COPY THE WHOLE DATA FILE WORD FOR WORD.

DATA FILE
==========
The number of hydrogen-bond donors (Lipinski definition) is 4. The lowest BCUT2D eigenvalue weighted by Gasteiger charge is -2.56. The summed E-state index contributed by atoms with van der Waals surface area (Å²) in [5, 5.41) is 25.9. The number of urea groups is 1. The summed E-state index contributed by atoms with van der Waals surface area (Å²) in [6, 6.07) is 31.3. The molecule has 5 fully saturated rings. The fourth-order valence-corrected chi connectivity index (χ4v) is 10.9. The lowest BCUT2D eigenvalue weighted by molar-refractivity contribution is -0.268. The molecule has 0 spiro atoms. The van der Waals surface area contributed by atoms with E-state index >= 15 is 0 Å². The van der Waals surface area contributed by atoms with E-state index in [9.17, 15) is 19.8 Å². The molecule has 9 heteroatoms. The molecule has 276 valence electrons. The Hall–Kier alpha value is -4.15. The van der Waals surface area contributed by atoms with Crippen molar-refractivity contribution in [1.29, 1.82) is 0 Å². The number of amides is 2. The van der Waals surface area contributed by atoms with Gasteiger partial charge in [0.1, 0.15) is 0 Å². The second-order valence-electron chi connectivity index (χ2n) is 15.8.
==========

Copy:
The number of hydrogen-bond donors (Lipinski definition) is 4. The lowest BCUT2D eigenvalue weighted by Gasteiger charge is -2.56. The summed E-state index contributed by atoms with van der Waals surface area (Å²) in [5, 5.41) is 25.9. The number of urea groups is 1. The summed E-state index contributed by atoms with van der Waals surface area (Å²) in [6, 6.07) is 31.3. The molecule has 5 fully saturated rings. The fourth-order valence-corrected chi connectivity index (χ4v) is 10.9. The lowest BCUT2D eigenvalue weighted by molar-refractivity contribution is -0.268. The molecule has 0 spiro atoms. The van der Waals surface area contributed by atoms with E-state index >= 15 is 0 Å². The van der Waals surface area contributed by atoms with E-state index in [9.17, 15) is 19.8 Å². The molecule has 9 heteroatoms. The molecule has 276 valence electrons. The Hall–Kier alpha value is -4.15. The van der Waals surface area contributed by atoms with Crippen molar-refractivity contribution in [1.29, 1.82) is 0 Å². The number of amides is 2. The van der Waals surface area contributed by atoms with Gasteiger partial charge in [0.1, 0.15) is 0 Å². The second-order valence-electron chi connectivity index (χ2n) is 15.8.